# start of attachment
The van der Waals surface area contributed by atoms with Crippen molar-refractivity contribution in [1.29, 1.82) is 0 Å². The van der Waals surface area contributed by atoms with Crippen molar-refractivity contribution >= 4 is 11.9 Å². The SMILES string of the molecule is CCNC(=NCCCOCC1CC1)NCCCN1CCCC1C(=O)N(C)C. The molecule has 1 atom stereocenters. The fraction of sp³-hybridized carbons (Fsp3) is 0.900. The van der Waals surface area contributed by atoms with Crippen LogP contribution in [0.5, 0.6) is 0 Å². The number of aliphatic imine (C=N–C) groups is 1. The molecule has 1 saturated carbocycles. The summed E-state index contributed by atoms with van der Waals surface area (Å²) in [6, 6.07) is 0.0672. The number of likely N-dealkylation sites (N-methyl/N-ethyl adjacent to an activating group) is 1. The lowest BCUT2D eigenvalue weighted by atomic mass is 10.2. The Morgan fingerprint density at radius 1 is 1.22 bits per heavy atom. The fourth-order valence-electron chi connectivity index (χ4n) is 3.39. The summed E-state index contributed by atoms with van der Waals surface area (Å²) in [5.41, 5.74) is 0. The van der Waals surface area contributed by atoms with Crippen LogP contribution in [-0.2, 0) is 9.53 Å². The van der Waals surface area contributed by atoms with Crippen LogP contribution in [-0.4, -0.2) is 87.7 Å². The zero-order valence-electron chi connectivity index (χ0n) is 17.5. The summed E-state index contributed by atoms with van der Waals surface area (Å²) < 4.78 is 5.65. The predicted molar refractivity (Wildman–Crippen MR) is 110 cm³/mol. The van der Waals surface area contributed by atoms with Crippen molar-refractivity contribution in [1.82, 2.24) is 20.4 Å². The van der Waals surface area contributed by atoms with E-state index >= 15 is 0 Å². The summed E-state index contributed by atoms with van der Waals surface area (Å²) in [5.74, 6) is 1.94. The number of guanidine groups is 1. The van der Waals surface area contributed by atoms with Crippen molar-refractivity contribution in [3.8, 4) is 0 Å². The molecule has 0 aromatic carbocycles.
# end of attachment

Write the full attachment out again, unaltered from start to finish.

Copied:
The van der Waals surface area contributed by atoms with Crippen molar-refractivity contribution in [1.29, 1.82) is 0 Å². The van der Waals surface area contributed by atoms with Crippen molar-refractivity contribution >= 4 is 11.9 Å². The SMILES string of the molecule is CCNC(=NCCCOCC1CC1)NCCCN1CCCC1C(=O)N(C)C. The molecule has 1 atom stereocenters. The fraction of sp³-hybridized carbons (Fsp3) is 0.900. The van der Waals surface area contributed by atoms with Crippen LogP contribution in [0.5, 0.6) is 0 Å². The number of aliphatic imine (C=N–C) groups is 1. The molecule has 1 saturated carbocycles. The summed E-state index contributed by atoms with van der Waals surface area (Å²) in [6, 6.07) is 0.0672. The number of likely N-dealkylation sites (N-methyl/N-ethyl adjacent to an activating group) is 1. The lowest BCUT2D eigenvalue weighted by atomic mass is 10.2. The Morgan fingerprint density at radius 1 is 1.22 bits per heavy atom. The fourth-order valence-electron chi connectivity index (χ4n) is 3.39. The summed E-state index contributed by atoms with van der Waals surface area (Å²) in [5.41, 5.74) is 0. The van der Waals surface area contributed by atoms with Crippen LogP contribution in [-0.2, 0) is 9.53 Å². The van der Waals surface area contributed by atoms with Crippen LogP contribution in [-0.4, -0.2) is 87.7 Å². The zero-order valence-electron chi connectivity index (χ0n) is 17.5. The summed E-state index contributed by atoms with van der Waals surface area (Å²) < 4.78 is 5.65. The predicted molar refractivity (Wildman–Crippen MR) is 110 cm³/mol. The van der Waals surface area contributed by atoms with Crippen molar-refractivity contribution in [1.82, 2.24) is 20.4 Å². The van der Waals surface area contributed by atoms with E-state index >= 15 is 0 Å². The summed E-state index contributed by atoms with van der Waals surface area (Å²) in [5.74, 6) is 1.94. The number of guanidine groups is 1. The van der Waals surface area contributed by atoms with Crippen molar-refractivity contribution in [3.8, 4) is 0 Å². The molecule has 0 aromatic carbocycles.